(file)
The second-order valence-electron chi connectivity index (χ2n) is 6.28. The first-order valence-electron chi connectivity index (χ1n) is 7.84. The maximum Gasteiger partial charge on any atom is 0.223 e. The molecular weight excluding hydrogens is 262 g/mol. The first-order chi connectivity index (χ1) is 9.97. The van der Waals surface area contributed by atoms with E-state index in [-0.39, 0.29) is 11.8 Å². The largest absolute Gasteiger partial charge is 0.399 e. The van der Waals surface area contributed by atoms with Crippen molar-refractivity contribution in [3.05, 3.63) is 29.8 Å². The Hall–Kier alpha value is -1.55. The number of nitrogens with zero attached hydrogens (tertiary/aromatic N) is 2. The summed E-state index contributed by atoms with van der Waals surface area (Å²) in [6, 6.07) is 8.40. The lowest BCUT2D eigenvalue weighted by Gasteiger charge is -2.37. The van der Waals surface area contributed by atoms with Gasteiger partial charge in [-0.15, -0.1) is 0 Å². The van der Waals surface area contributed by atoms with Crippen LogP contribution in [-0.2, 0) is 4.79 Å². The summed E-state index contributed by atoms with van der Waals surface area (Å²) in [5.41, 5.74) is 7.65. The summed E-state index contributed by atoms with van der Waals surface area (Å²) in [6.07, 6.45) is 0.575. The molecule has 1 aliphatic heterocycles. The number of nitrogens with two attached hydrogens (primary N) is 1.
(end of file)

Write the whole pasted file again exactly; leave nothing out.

The second-order valence-electron chi connectivity index (χ2n) is 6.28. The first-order valence-electron chi connectivity index (χ1n) is 7.84. The maximum Gasteiger partial charge on any atom is 0.223 e. The molecular weight excluding hydrogens is 262 g/mol. The first-order chi connectivity index (χ1) is 9.97. The van der Waals surface area contributed by atoms with E-state index in [-0.39, 0.29) is 11.8 Å². The largest absolute Gasteiger partial charge is 0.399 e. The van der Waals surface area contributed by atoms with Crippen molar-refractivity contribution in [3.05, 3.63) is 29.8 Å². The Hall–Kier alpha value is -1.55. The number of nitrogens with zero attached hydrogens (tertiary/aromatic N) is 2. The summed E-state index contributed by atoms with van der Waals surface area (Å²) in [6, 6.07) is 8.40. The lowest BCUT2D eigenvalue weighted by Gasteiger charge is -2.37. The van der Waals surface area contributed by atoms with Gasteiger partial charge in [-0.15, -0.1) is 0 Å². The van der Waals surface area contributed by atoms with Crippen LogP contribution in [-0.2, 0) is 4.79 Å². The summed E-state index contributed by atoms with van der Waals surface area (Å²) in [5.41, 5.74) is 7.65. The summed E-state index contributed by atoms with van der Waals surface area (Å²) in [6.07, 6.45) is 0.575. The molecule has 1 aliphatic heterocycles. The number of nitrogens with two attached hydrogens (primary N) is 1.